The little town of Crawfordsville houses a celebrity named Tommy Nelson, a man who has lived in the area for more than 40 years.
He’s worked as a state trooper, and loves to tell stories from his career. He also collects and renovates antique cars. His garage is big enough to hold more than a dozen fancy cars, including two 1957 Chevy Bel Airs.
Before he dies, he plans to make a CD that he wants played during his celebration of life event.
“I don’t want any tears,” he says. “I just want family and friends to celebrate my good times.”
He was born in Snoqualmie Falls, Washington, but has spent most of his life in Oregon. He began his adult life working in a lumberyard, then later became a state trooper, working through the Eugene offices in Sweet Home and Albany.
Nelson worked 28 years as a state trooper before retiring in 1994. Most of his work as a trooper dealt with catching speeders.
“I never had to shoot or fight anyone, but it’s been close more times than I can count,” he says, jocularly. He’s full of tales about a job that he says he really enjoyed.
He remembers one time following a car driving 90 miles per hour. The driver accelerated first to 125 mph, then up to 132, before falling back to 125.
“When I told him he was speeding, after a while he agreed that he’d plead guilty,” Nelson says.
In another situation, Nelson says a train near Lebanon struck a truck stuck on the railroad tracks due to traffic. The conductor refused to talk.
“He wouldn’t give me the information necessary to write up the traffic report,” Nelson says. “I called my lieutenant, who talked to the railroad people, and suddenly the next day, the conductor became quite talkative.”
Another time, FBI agents seeking a man in Cascadia contacted Nelson. The agents came to him, he says, because he knew the man.
“But I made them wait to execute the federal warrant because my cow needed milking,” Nelson says. “Once I was finished, the four of us went to Cascadia. Just like on TV, I sent two of them to the back door and we knocked on the front, standing to the side. When he answered, we arrested him, surprising the FBI agents who were shocked it went down so easy.”
He remembers the time he was working with another trooper when a trucker on a CB radio asked if anyone had seen a “smoky” around. The trooper answered on the radio, “No, you can go as fast as you want.” Of course, the trucker got caught — and ticketed.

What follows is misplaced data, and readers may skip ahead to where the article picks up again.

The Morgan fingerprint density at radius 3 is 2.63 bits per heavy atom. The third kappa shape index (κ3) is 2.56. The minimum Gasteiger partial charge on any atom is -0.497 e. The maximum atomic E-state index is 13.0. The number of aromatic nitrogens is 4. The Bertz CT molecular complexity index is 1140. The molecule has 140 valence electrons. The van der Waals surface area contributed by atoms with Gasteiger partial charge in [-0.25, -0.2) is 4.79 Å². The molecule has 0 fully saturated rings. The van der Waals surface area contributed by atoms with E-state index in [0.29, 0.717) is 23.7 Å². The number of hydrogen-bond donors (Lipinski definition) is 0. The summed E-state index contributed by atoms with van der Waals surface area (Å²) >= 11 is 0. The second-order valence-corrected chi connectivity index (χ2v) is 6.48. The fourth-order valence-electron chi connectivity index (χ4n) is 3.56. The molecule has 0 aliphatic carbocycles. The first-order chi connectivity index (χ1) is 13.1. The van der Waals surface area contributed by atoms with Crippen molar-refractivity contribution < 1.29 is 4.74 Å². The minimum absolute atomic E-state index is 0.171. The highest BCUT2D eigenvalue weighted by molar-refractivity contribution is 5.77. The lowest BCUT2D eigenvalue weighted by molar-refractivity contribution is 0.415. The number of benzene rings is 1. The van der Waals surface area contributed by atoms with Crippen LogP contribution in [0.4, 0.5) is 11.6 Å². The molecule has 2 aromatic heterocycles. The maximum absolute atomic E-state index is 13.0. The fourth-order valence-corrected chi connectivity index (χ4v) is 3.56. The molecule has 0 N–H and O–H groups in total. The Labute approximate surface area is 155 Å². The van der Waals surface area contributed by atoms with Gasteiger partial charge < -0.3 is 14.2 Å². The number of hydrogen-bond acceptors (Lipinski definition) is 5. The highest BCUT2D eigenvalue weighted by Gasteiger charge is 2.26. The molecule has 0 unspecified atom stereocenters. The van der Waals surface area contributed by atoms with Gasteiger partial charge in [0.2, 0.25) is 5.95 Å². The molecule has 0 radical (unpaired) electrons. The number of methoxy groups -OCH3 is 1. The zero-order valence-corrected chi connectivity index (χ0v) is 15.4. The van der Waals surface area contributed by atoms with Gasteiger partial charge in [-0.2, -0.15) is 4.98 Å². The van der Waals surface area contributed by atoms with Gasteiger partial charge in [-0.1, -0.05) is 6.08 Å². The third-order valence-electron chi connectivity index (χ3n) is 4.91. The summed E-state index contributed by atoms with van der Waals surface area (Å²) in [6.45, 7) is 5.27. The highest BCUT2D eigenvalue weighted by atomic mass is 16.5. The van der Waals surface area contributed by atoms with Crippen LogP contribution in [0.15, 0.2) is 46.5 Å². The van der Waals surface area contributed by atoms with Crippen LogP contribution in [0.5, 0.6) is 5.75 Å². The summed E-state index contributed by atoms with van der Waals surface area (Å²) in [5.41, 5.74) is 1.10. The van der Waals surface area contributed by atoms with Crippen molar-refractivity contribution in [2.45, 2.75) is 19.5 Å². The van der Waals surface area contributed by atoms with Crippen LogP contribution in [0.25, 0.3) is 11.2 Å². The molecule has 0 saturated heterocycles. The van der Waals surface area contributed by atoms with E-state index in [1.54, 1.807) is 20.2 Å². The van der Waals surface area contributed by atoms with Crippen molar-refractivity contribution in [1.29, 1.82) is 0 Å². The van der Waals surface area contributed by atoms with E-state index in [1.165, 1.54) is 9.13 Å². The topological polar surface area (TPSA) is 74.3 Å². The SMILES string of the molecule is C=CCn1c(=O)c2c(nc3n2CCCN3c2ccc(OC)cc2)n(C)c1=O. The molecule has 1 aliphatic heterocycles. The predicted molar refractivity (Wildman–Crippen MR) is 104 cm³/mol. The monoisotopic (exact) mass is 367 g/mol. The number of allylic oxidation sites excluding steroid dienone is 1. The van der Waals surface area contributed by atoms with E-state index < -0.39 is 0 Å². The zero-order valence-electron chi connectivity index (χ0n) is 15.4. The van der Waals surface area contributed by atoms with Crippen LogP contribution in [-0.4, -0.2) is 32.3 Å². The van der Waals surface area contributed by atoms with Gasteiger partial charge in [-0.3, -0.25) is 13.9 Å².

“Once, I watched a younger sergeant chew out an older trooper,” Nelson says. “The trooper finally asked if the ‘Sarge’ was finished and he said yes. The trooper said, ‘Good, now I can turn my hearing aids back on.’”
But Nelson’s real passion is with his older cars. He became interested as a young boy when his father told him there were a lot of cars around, but some were made better than the Model T’s. He now has at least 12 antique cars dating from 1915, but no Model T’s. Most of these have been renovated. All have white wall tires designed for the specific cars.
It’s an expensive hobby. Besides paying extravagant prices for these cars, it takes between $25,000 and $40,000 to restore them, he says.
All but one has been restored. Most of them can and have been driven. He’s taken them to car shows in Eugene, Corvallis and Albany. He enjoys driving the Bel Airs and the Mercury most, but he’s also driven the 1941 Cadillac and the 1917 five-passenger Chalmers.
Chalmers made many of these cars, including two from 1917, two from the 1920s, two from the 1930s and one each from 1941 and 1951.
Nelson’s oldest car is a 1915 Chalmers five-passenger touring car. He’s pretty sure it’s the only one in existence. The next, a Chalmers Victoria Cabriolet (convertible), was made for rich women to drive, he quips, because it was quiet and fast, able to go from zero to 25 mph in 10 seconds.
The Chalmers have interesting windscreens that come in three pieces and the bottom can be turned.
Nelson’s most recent cars are 1957 Chevrolet Bel Airs, including a Nomad, which was one of only 6,000 made.
The Bel Airs both have been taken apart and remade with automatic transmissions and the three-speed changed to a four-speed stick instead of steering panel shifts.
They now have power steering and brakes, air conditioning, cruise control and all new glass with whitewall radial tires. The interior, made by C.A.R.S. (Classic Chevy Restoration Parts), was also remade to match the original.
The older cars all have cranks, but don’t use them because they all have the original starters, all of which still work, Nelson says.
He enjoys his 1920 Overland two-passenger coupe — which he says is the only one of its kind in existence.
Nelson also has a 1929 Model A standard coupe with a rumble seat that he quips was made for the mother-in-law. It, like most of the others, has been restored to its original condition.
On Oct. 13, 1957, Nelson bought his first car. It’s a six-cylinder Oldsmobile four-door sedan, and is the only car he hasn’t restored. He also has a 1939 Cadillac two-passenger coupe. It was the first of six bodies built, and has a V16 engine. Nelson says there were 4,000 V16 American cars made between 1930 and 1940.
“The V16 motor is bigger and faster,” he says. In 1931, Duisenberg came out with a super-charged V8 that was actually faster than the V16.”
Nelson’s 1941 Cadillac 60-Special five-passenger, four-door sedan was the most expensive car that year. He bought the car in St. Louis with 39,000 original documented miles. He’s the fourth owner. The car’s motor has never been taken apart or rebuilt and the car has never been wrecked.
He also has a 1951 Mercury four-door sedan that has never been wrecked and has totally been restored.
His two kids, Laura Church and Marc Nelson, are very familiar with the cars. Laura has driven them, and Marc “knows more mechanically about them than I do,” says his father.